Kristy Puchko / CBR
I have never seen a Western quite like “Slow West.” From Michael Fassbender’s opening snarls of dialogue, there’s a touch of romance and magic to the film that gives it a defining whimsy, even in its darkest moments. This is not the wild west of John Wayne, but that of Jay Cavendish, “Slow West’s” charming but frightfully naïve hero played by a lanky and enchanting Kodi Smit-McPhee.
The feature-length debut of writer-director John Maclean, “Slow West” follows 16-year-old Jay on his romantic quest to reunite with his ladylove (Caren Pistorius), who fled their Scottish homeland for a new start in America. Astride a beautiful horse weighed down by luxury items like changes of clothes and a full porcelain tea set, Jay rides ever west, “a jackrabbit in a den of wolves” blithely unaware of the dangers that lurk around him. One such danger is instantly embodied by an absinthe-swigging brute named Payne (Ben Mendelsohn, reveling in the Western oeuvre). Luckily, Jay first crosses paths with Silas Selleck (Michael Fassbender in full-on smolder mode), a hardened bounty hunter who offers to play bodyguard for a hefty fee.
Together Silas and Jay make for a mesmerizing Odd Couple. One is rugged and jaded, the other gentle and idealistic. At first, Fassbender’s Alpha Male rejects all attempts at camaraderie or conversation that young Cavendish dares to offer. But before long, Jay’s wide-eyed wonder at the world around him becomes infectious, rekindling a long lost sense of hope and purpose in Fassbender’s lonely outlaw.
The visuals of “Slow West” are similarly driven by Jay’s rose-colored worldview. Rather than the desolate vistas of Monument Valley, the wild west of this young lover is alive with color, flush with yellow fields of grain, peppered with purple flower patches, striped with white trees, and topped with sheets upon sheets of sparkling stars. It’s radiant and gorgeous, true to its Western roots.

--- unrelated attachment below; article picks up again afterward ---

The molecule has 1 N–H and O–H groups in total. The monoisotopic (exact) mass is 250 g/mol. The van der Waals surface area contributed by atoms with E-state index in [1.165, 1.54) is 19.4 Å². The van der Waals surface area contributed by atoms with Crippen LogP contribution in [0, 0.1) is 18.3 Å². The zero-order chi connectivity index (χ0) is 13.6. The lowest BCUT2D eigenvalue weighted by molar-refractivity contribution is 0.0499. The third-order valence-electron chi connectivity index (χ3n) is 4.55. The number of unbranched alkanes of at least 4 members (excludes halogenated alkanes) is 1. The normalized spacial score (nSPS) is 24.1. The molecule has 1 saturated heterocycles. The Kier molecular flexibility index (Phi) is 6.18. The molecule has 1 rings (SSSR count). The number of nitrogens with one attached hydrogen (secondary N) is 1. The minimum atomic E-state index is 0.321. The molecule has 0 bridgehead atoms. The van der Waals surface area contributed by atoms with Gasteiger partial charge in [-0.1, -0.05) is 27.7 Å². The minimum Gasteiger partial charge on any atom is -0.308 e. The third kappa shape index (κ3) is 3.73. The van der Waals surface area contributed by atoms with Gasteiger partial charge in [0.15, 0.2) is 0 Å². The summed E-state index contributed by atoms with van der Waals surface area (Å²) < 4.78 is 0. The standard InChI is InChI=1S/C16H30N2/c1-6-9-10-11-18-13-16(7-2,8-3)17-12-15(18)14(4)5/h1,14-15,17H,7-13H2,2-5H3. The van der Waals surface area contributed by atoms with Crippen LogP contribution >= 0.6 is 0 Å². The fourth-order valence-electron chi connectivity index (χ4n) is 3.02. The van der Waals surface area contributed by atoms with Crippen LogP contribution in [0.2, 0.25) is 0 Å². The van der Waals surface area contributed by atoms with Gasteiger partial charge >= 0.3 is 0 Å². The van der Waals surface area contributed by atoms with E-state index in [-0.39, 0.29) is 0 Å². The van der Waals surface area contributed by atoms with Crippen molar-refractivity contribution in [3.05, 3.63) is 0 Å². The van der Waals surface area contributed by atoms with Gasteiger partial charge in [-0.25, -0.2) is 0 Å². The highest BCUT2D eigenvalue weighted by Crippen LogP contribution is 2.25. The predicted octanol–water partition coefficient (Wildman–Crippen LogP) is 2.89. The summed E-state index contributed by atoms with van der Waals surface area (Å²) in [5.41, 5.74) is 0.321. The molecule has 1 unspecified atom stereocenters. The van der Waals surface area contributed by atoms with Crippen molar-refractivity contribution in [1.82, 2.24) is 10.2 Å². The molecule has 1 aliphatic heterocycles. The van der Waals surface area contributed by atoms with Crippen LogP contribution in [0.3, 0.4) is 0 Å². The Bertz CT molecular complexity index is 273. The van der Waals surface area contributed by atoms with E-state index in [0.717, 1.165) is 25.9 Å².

The cinematography from Robbie Ryan is not only captivating, but also is imbrued with humor, an element laced throughout “Slow West.” Early on, it seems the wry sort, subtle and sophisticated. But as Jay and Silas embrace their evolving buddy comedy, things get silly — and in the best possible way. Slapstick is folded in with a dark streak of comedy that hits its finest moment in the third act with an idiom turned action that had this critic positively howling. But part of what makes the humor in the film so rich and rewarding is that its stars never lean into the jokes.
“Slow West” is full of fine performances. Fassbender and Smit-McPhee’s chemistry crackles from their first introduction. The doe-eyed ingendude makes the picture perfect babe in the woods, while Fassbender nestles deep into the sultry sex appeal of his rogue, then finds new colors in his regrets and fragile hope. When Mendelsohn enters the mix, threat and adrenaline come with him, along with a bad guy so damn charismatic it’s criminal.
All this builds beautifully to a finish that is dizzying in its impact; an action spectacle that is in turns thrilling, funny, heartbreaking and surprising. It’s the kind of sequence that should have studios taking notice and calling Maclean in for meetings about helming summer blockbusters.
This Scottish first-timer shows remarkable skill and talent here, creating a pastiche that is both respectful to the long history of Westerns and determinedly modern, unafraid of taking the genre in new directions. Like “Ex Machina” (also an A24 release), “Slow West” blends tones at will in a way that’s risky. But with a flawless ensemble and a whip-smart director, it comes together into a cocktail that balances beautifully its darkness and levity, its drama and comedy, its salty and sweet. All and all, “Slow West” is a modern masterpiece.
“Slow West” is now playing at the Tribeca Film Festival, and is available on DirecTV. Its theatrical debit and On Demand release will follow on May 15th.